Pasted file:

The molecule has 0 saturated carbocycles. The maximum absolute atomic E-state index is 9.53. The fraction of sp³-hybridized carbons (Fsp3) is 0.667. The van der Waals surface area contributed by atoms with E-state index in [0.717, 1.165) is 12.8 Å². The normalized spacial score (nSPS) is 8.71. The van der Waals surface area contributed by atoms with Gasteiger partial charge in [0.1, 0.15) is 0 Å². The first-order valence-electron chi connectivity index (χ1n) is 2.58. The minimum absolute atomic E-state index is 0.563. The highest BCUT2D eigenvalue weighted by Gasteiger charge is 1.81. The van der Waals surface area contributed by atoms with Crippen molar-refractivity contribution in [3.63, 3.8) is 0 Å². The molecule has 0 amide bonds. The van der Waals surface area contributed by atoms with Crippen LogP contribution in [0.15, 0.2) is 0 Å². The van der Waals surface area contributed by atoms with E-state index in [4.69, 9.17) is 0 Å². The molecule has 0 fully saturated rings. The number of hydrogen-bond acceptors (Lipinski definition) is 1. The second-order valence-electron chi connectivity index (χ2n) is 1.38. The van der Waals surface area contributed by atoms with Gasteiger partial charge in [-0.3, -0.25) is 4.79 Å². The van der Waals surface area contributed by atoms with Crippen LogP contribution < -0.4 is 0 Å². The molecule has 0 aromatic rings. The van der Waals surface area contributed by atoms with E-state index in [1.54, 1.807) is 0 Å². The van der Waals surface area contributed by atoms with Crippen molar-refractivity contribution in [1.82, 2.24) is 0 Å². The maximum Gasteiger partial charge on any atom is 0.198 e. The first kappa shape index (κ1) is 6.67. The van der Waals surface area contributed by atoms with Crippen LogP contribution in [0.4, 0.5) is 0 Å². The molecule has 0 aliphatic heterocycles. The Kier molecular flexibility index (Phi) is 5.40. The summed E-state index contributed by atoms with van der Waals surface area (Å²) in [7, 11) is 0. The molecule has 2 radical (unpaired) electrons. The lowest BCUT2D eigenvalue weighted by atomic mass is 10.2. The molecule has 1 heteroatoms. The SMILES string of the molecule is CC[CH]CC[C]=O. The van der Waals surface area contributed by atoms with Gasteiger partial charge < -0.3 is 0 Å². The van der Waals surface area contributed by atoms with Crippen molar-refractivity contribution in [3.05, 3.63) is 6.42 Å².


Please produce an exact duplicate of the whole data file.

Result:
The molecule has 0 saturated carbocycles. The maximum absolute atomic E-state index is 9.53. The fraction of sp³-hybridized carbons (Fsp3) is 0.667. The van der Waals surface area contributed by atoms with E-state index in [0.717, 1.165) is 12.8 Å². The normalized spacial score (nSPS) is 8.71. The van der Waals surface area contributed by atoms with Gasteiger partial charge in [0.1, 0.15) is 0 Å². The first-order valence-electron chi connectivity index (χ1n) is 2.58. The minimum absolute atomic E-state index is 0.563. The highest BCUT2D eigenvalue weighted by Gasteiger charge is 1.81. The van der Waals surface area contributed by atoms with Crippen molar-refractivity contribution in [3.63, 3.8) is 0 Å². The molecule has 0 amide bonds. The van der Waals surface area contributed by atoms with Crippen LogP contribution in [0.15, 0.2) is 0 Å². The van der Waals surface area contributed by atoms with E-state index in [4.69, 9.17) is 0 Å². The molecule has 0 fully saturated rings. The number of hydrogen-bond acceptors (Lipinski definition) is 1. The second-order valence-electron chi connectivity index (χ2n) is 1.38. The van der Waals surface area contributed by atoms with Gasteiger partial charge in [-0.3, -0.25) is 4.79 Å². The van der Waals surface area contributed by atoms with Crippen LogP contribution < -0.4 is 0 Å². The molecule has 0 aromatic rings. The van der Waals surface area contributed by atoms with E-state index in [1.54, 1.807) is 0 Å². The van der Waals surface area contributed by atoms with Crippen molar-refractivity contribution in [1.82, 2.24) is 0 Å². The maximum Gasteiger partial charge on any atom is 0.198 e. The first kappa shape index (κ1) is 6.67. The van der Waals surface area contributed by atoms with Crippen LogP contribution in [0.4, 0.5) is 0 Å². The molecule has 0 aliphatic heterocycles. The Kier molecular flexibility index (Phi) is 5.40. The summed E-state index contributed by atoms with van der Waals surface area (Å²) in [7, 11) is 0. The molecule has 2 radical (unpaired) electrons. The lowest BCUT2D eigenvalue weighted by atomic mass is 10.2. The molecule has 1 heteroatoms. The SMILES string of the molecule is CC[CH]CC[C]=O. The van der Waals surface area contributed by atoms with Gasteiger partial charge < -0.3 is 0 Å². The van der Waals surface area contributed by atoms with Crippen molar-refractivity contribution in [3.05, 3.63) is 6.42 Å².